On my second visit to San Benito I brought yet another perspective that I lacked the first time around. I now realize that God makes pacts with people through their baptism, and does so as well with the Church and its sacramental life. But everything else enjoys a life cycle, just as humans have a life cycle. So it is that religious communities grow and flourish, but they can also wither away for all sorts of reasons. And they wither especially when they no longer stimulate the spiritual vitality of the monks and nuns who live within them. Of course it’s sad to see a community die, but in time another sprouts to take its place.
Besides serving their members, monasteries also witness to the world. Ideally they should offer a vision that is capable of stopping the world in its tracks. They should remind people of another dimension to their lives — a dimension that so many can scarcely imagine without some outside stimulus.
Viewing what remains of San Benito made that clear to me once again. The choir stalls in particular stand witness in our own day. They proclaim that regular prayer and a calling out to God are not some antiquated and useless activity of the 16th century, even if they are uneconomic. They also cry out that modern society has yet to come up with an alternative and satisfying explanation for the meaning of our lives. In short, those choir stalls still chant eloquently to the power of God and of the search for God that engaged those monks. And they invite us to think outside the box.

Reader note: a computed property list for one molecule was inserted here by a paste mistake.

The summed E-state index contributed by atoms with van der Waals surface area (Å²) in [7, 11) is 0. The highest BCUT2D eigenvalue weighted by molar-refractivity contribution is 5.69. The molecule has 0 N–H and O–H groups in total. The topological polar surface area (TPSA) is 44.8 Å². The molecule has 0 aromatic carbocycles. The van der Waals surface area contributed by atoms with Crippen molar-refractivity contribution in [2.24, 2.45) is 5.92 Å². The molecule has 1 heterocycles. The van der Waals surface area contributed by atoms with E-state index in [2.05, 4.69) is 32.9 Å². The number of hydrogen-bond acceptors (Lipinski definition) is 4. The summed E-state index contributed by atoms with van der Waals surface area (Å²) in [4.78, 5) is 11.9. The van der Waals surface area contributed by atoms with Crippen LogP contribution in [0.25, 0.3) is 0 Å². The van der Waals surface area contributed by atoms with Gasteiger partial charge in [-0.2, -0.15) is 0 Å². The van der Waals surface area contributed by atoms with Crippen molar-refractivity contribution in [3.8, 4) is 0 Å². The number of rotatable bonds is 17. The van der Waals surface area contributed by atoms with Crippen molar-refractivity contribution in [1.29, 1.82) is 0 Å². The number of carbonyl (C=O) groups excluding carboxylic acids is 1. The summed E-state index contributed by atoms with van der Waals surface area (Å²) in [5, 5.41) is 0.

Those monks have long since passed into a new life with God, but you can still see the visible echo of their witness. They gathered in those stalls every day, and for several times a day. For their inspiration I give thanks, and I hope I can make my own paltry contribution to the enduring monastic chorus.
+On January 13th I arrived in Madrid to attend a meeting. I’ve spent two long stretches in that city — once for a semester on sabbatical and later as the director of our student program in Spain. Undoubtedly the highlight of this recent trip was the visit to Valladolid, where I was warmly welcomed by Ed Rojo, a ’97 graduate of Saint John’s University. Ed was born in Brazil, came to Saint John’s for college, and then moved to Spain after graduation. There he began a wine export business, which he started up with his college roommate. I would be telling a big fib if I said that this is a story typical of most of our alumni. Ed may very well be the only person in all of Valladolid that sports a Saint John’s University sticker on the back window of his car.
+January 17th must have been Dog Day in the neighborhood in Madrid where I stayed. People and their dogs lined up for two blocks on either side of a church, where the priest individually blessed every dog that was dragged or carried in front of him. This went on for upwards of four hours. For the most part the behavior in line was pretty good. The dogs seemed to enjoy the chance to meet one another, and the whole thing drew crowds of gawkers. I was in that number.
+In case you missed the New Year’s issue of The Economist, it carried an extensive and impressive article on the work of the Hill Museum & Manuscript Library at Saint John’s. The author had interviewed the director, Fr. Columba, and praised HMML for its tremendous work in digitizing the threatened libraries of Timbuktu.
+The pictures in today’s post include a view of the church and monastery and choir stalls of San Benito de Valladolid, as well as two photos of Dog Day in Madrid. In the case of the latter pup, I think he was praying for a miracle to cure him of his wrinkles.